Freerider, patroller prep Whistler students on hill safety 

While many of the kids in Ms. Hennessey’s Grade 8 class at Whistler Secondary seem convinced that on-hill accidents are caused by hapless tourists, a couple of professionals were on hand this week to convince them otherwise.

Shawn Smiley Nesbitt, of the Whistler-Blackcomb Freeride Team, and Nadine Nesbitt, veteran ski patroller, (they share the same name but are not related) explained that most accidents have nothing to do with savvy local versus nit-wit tourist.

"There is definitely an idea from these local kids that tourists cause the problems," said Nadine, who has been patrolling for 12 years.

"I wouldn’t say that was true."

Rather, the statistics point to a certain risk-taking age group that makes up most of the accidents at Whistler-Blackcomb.

The students’ age category, up to 30 years old, accounts for 30 per cent of the riders at Whistler-Blackcomb.

At the same time they make up 60 per cent of the accidents on the hill.

"You’re part of an age group that likes to take risks," Nadine explained.

"It’s not a negative thing," she said.

"It’s a factual thing about your age group."

Last year someone in that age category died in a tree well in Whistler.

"There will be somebody in your age category that will die this year," she added.

Their presentation included Whistler-Blackcomb’s Respect video, which outlines the need to have respect for yourself, respect for others and respect for the mountain.

The students were quick to offer tips on how they could do this. Their answers included things like wearing helmets, recognizing the slow zones, following the Alpine Responsibility Code and taking buddies and all the necessary equipment when going into the backcountry.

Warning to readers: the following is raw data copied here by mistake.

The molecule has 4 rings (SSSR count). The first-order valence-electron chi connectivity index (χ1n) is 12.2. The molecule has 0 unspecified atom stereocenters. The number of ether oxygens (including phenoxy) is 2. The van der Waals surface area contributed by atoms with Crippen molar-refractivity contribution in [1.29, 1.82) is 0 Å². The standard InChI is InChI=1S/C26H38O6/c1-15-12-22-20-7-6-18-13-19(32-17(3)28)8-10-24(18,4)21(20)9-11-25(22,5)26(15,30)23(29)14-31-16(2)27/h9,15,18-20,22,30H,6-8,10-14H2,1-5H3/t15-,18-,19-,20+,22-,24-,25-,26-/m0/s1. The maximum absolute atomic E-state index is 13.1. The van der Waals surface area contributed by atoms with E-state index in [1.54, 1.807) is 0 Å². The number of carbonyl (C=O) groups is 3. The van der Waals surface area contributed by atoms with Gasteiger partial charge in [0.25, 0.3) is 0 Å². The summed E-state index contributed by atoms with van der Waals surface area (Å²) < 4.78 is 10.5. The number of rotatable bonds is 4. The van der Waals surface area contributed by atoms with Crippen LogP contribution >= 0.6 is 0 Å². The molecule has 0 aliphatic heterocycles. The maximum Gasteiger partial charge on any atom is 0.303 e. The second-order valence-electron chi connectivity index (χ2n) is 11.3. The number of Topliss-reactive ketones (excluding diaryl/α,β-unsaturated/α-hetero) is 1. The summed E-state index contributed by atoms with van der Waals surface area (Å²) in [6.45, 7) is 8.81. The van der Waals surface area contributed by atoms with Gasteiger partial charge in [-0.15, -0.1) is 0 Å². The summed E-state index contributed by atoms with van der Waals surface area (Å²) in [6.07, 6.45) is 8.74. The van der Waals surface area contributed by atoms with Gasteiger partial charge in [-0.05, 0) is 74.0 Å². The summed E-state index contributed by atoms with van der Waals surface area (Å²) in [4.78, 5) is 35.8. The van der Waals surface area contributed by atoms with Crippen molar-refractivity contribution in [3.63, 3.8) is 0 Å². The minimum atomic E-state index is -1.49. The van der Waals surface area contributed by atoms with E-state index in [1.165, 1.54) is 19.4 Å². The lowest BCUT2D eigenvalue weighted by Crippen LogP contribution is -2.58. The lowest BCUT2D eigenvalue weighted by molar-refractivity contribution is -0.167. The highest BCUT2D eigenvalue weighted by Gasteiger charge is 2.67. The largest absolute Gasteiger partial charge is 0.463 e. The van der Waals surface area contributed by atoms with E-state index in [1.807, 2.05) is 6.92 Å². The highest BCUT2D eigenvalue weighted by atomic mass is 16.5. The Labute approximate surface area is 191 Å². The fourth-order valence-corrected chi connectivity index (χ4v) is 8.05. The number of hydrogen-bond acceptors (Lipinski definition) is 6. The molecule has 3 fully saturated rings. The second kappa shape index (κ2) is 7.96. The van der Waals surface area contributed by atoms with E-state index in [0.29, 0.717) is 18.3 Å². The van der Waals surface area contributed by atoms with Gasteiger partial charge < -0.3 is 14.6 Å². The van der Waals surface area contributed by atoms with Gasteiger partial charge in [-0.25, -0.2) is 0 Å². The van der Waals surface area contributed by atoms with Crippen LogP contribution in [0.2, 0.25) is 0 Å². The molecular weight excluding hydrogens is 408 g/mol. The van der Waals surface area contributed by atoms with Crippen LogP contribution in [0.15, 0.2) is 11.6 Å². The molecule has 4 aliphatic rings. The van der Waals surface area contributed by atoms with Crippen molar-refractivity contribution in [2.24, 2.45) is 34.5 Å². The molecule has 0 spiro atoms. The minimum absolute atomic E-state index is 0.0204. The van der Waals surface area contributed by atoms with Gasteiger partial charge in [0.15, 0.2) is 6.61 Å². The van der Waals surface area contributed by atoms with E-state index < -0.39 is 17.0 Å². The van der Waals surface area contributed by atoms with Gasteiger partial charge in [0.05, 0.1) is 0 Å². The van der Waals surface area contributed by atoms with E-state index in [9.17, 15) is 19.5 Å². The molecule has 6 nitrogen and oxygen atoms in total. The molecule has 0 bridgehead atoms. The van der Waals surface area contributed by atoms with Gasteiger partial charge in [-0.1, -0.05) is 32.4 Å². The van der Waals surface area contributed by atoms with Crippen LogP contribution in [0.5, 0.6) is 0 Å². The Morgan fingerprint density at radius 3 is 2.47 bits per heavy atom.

The professionals also encouraged them to listen to that inner gut that reminds them when they’re tired, scared or unsure.

"You guys have to really pay attention to that little guy on your shoulder saying ‘uuuhhh, I wouldn’t do this if I was you,’" said Shawn.

Shawn has made a career as a professional skier. Featured on the covers of skiing magazines and in Matchstick ski movies, his job is considered extremely risky.

"I can’t get insurance," he told the class.

But he can make certain choices, which limits his risk.

He said while the ski videos may look risky, there are a lot of people on the sidelines making things as safe as possible for the skiers.

"It’s super calculated," he said.

Students asked him if he’s done Air Jordan on Whistler Mountain, which he has.

Nadine added that as a patroller she has to take people out of Air Jordan almost every year when they get too scared to do the second jump.

"Just don’t be idiots," said Smiley, urging them to think twice before they do something, and not get caught up in peer pressure to try something beyond their capabilities.

Most students in the class were on skis before they started school and they shared stories about some of their mishaps on the mountain during the past 10 years on skis.

The Respect video is targeted at the under-30 age group and Nadine and Shawn gave five presentations throughout the day to Grade 7 and 8 classes.

Nadine said it is important to target that age group because they fall into that risky category and they are still young enough that the video and the presentations may be able to affect their behaviour on the hill.

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